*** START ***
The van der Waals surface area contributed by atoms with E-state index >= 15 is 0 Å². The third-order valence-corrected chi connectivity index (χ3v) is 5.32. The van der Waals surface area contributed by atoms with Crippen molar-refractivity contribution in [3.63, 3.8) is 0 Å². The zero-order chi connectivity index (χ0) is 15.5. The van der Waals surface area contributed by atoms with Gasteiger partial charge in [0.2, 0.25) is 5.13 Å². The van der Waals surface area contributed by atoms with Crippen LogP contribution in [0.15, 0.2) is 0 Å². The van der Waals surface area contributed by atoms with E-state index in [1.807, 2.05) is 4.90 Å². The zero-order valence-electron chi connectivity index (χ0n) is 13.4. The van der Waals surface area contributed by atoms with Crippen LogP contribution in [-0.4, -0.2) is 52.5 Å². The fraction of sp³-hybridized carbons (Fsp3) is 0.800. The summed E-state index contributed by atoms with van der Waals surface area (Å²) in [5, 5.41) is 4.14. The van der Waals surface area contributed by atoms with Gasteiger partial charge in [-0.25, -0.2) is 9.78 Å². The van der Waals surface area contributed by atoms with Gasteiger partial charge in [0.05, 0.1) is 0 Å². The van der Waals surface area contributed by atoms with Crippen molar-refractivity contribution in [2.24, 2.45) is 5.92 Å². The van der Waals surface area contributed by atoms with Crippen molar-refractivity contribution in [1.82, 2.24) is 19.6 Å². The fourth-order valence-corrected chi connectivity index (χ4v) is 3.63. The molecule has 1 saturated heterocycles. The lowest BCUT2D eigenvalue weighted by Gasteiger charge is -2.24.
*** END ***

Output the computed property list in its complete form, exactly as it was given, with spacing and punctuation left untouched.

The van der Waals surface area contributed by atoms with E-state index >= 15 is 0 Å². The third-order valence-corrected chi connectivity index (χ3v) is 5.32. The van der Waals surface area contributed by atoms with Crippen molar-refractivity contribution in [3.63, 3.8) is 0 Å². The zero-order chi connectivity index (χ0) is 15.5. The van der Waals surface area contributed by atoms with Gasteiger partial charge in [0.2, 0.25) is 5.13 Å². The van der Waals surface area contributed by atoms with Crippen LogP contribution in [0.15, 0.2) is 0 Å². The van der Waals surface area contributed by atoms with E-state index in [1.807, 2.05) is 4.90 Å². The zero-order valence-electron chi connectivity index (χ0n) is 13.4. The van der Waals surface area contributed by atoms with Crippen LogP contribution in [-0.4, -0.2) is 52.5 Å². The fraction of sp³-hybridized carbons (Fsp3) is 0.800. The summed E-state index contributed by atoms with van der Waals surface area (Å²) in [5, 5.41) is 4.14. The van der Waals surface area contributed by atoms with Gasteiger partial charge in [-0.25, -0.2) is 9.78 Å². The van der Waals surface area contributed by atoms with Gasteiger partial charge in [0.05, 0.1) is 0 Å². The van der Waals surface area contributed by atoms with Crippen molar-refractivity contribution in [2.24, 2.45) is 5.92 Å². The van der Waals surface area contributed by atoms with Crippen molar-refractivity contribution in [1.82, 2.24) is 19.6 Å². The fourth-order valence-corrected chi connectivity index (χ4v) is 3.63. The molecule has 1 saturated heterocycles. The lowest BCUT2D eigenvalue weighted by Gasteiger charge is -2.24.